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Aug 21st
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From The Editor

Greg 1editNotePlus Letters To the Editor

Fall is quickly approaching. Labor Day is just over a week away. A new school season is upon us. Oh ... where did 2013 go? A good thing to ponder—the quickening of time and all that—but for now, let’s stay present and be in the moment, shall we?

This week’s news over top city officials recommending a step back on the whole desalination plan certainly turned heads. Thoughts? Read our blog on the matter online at and let us know what you think.

 


In other news-related matters we take a look at parole revocation. The process was previously handled by the state Board of Parole Hearings. However, as of July 1, the matter fell to local courts. That’s right, local courts will now be considered the main parole authority and you can expect parole violation hearings to be held at a local level. There’s more in this week’s news section, so dive in.

For artists near and far—and for those who appreciate art, for that matter—where writer Dave DeGive shines the light on a local art studio offering space for developmentally disabled people. Uplifting. Read on ...
In the meantime, take note of this week’s cover story. Penned by GT Staff Writer Joel Hersch, the article delves deeply into the shift taking place within the University of California system, particularly the appointment of Janet Napolitano as its new president. Napolitano has been U.S Secretary of Homeland Security since 2009. Some feel the appointment of a political figure into the UC heirarchy is not the best fit—at all. It also begs the question: What does the arrival of a soon-to-be former U.S. Secretary of Homeland Secutiry at the helm of the UC mean for higher education in the state? Learn more about the matter and sound off with your opinions by commenting online or emailing us at This e-mail address is being protected from spambots. You need JavaScript enabled to view it ."
Onward ...
Greg Archer | Editor-in-Chief


letters

 

Vocal About Violence
Regarding GT’s recent reports on crime, once again our community is being plagued by gun violence and yet we still seemed focused on the symptoms and not the disease. From my first day of law school I had a running argument with my Constitutional Law professor about the Second Amendment and the public perception that the right to bear arms was constitutionally protected. I argued that the right to arm oneself was necessary at a time when citizens had no other means of safeguarding themselves and their homes. But in today's world, we have police forces and standing armies for exactly that purpose. Like the license to operate a motor vehicle, gun ownership is a privilege, not a right, and as such must be exercised responsibly. When we accept this basic premise and act accordingly, we will be one step closer to preventing gun violence in our community.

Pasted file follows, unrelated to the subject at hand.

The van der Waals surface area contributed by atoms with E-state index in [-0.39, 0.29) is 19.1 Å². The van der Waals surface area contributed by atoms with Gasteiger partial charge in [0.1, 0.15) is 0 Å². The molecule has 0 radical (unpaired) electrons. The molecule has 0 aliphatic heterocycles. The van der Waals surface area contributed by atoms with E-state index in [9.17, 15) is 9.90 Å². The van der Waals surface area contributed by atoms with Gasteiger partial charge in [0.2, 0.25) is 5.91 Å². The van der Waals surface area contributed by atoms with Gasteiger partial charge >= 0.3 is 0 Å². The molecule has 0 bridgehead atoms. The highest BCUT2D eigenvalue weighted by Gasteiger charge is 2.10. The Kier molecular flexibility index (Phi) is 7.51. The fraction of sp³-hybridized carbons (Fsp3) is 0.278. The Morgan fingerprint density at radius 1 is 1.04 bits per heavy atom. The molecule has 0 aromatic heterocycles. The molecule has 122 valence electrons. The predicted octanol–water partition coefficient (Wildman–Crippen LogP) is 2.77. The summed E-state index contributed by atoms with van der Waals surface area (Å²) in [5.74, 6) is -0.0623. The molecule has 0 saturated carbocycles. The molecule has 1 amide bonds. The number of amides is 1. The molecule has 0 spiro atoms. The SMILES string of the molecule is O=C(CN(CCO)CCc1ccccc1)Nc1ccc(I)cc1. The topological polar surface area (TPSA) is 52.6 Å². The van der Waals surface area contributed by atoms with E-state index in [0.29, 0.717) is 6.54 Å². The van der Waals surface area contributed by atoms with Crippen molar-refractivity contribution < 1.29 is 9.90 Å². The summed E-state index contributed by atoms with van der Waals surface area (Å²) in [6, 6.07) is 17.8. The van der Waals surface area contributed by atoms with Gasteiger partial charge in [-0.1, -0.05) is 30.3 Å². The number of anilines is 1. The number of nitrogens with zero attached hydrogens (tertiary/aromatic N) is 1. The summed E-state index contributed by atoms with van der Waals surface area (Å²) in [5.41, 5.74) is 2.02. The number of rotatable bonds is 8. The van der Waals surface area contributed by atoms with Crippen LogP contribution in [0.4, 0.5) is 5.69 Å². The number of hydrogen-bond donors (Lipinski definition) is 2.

Steve Pleich | Santa Cruz

Oh, That Ram Dass
The recent article about Ram Dass (GT 8/8) was very interesting. I met him in the late ’70s when a friend of his, Bhagavan Das, (aka Kermit Riggs) was selling cars for me. Kermit had just returned from India, he was looking for a job. He did not look like he would fit in appearance wise, and he knew it. He asked me [whether], if he would make himself presentable, I [would] give him a chance. I said yes. Two days later he came back to talk with me and I hardly recognized him. I hired him, and he became a pretty good salesman. The San Jose Mercury News found out about him and wrote an extensive article about it. I have many memories about his tenure in our association.
Wolfgang Thrun | Santa Cruz

Online Comments
On ‘Moving The Needle’ ...
Perhaps the cynical hysteria-cultivators from Take Back Santa Cruz can give us some stats on how many actual needle sticks there have been reported in the last decade (what with the big Needle Menace and all)? And of those, how many have actually had a health consequence? To my understanding it's very very few.
—Robert Norse

Robert, The question regarding needle sticks is a valid one. I have asked it of people and there doesn't appear to be a procedure in place for reporting/gathering that information so we have only anecdotal reports over time and in various online forums. You are correct on the few health consequences, but the question is do you want HIV or Hep C from stepping on a needle that shouldn't be there in the first place?
—Ethan Bearman

On ‘Willie Nelson’ ...
This story is so wonderfully written. I do hope he can interview Mr. Nelson before the entertainer is, "rolled and smoked." Thanks for such a great story. I love your writing style and sense of humor.
—Mimi Bennett

On ‘Town Hall/Mark Stone’ ...
Plastic waste greets you everywhere and breakdown to tiny particles will be a huge threat to everyone as it passes into the food chain. I feel that the cruise ships and others need to have their waste audited at the beginning and end of each trip. The shore waste should be analyzed and the products that appear more often should have a percentage cost levied on the brands with the largest pollution footprint. Those brands can then pass this cost on to their customers. That way the polluter will pay for the clean up. Some of this can be applied to land-based pollution.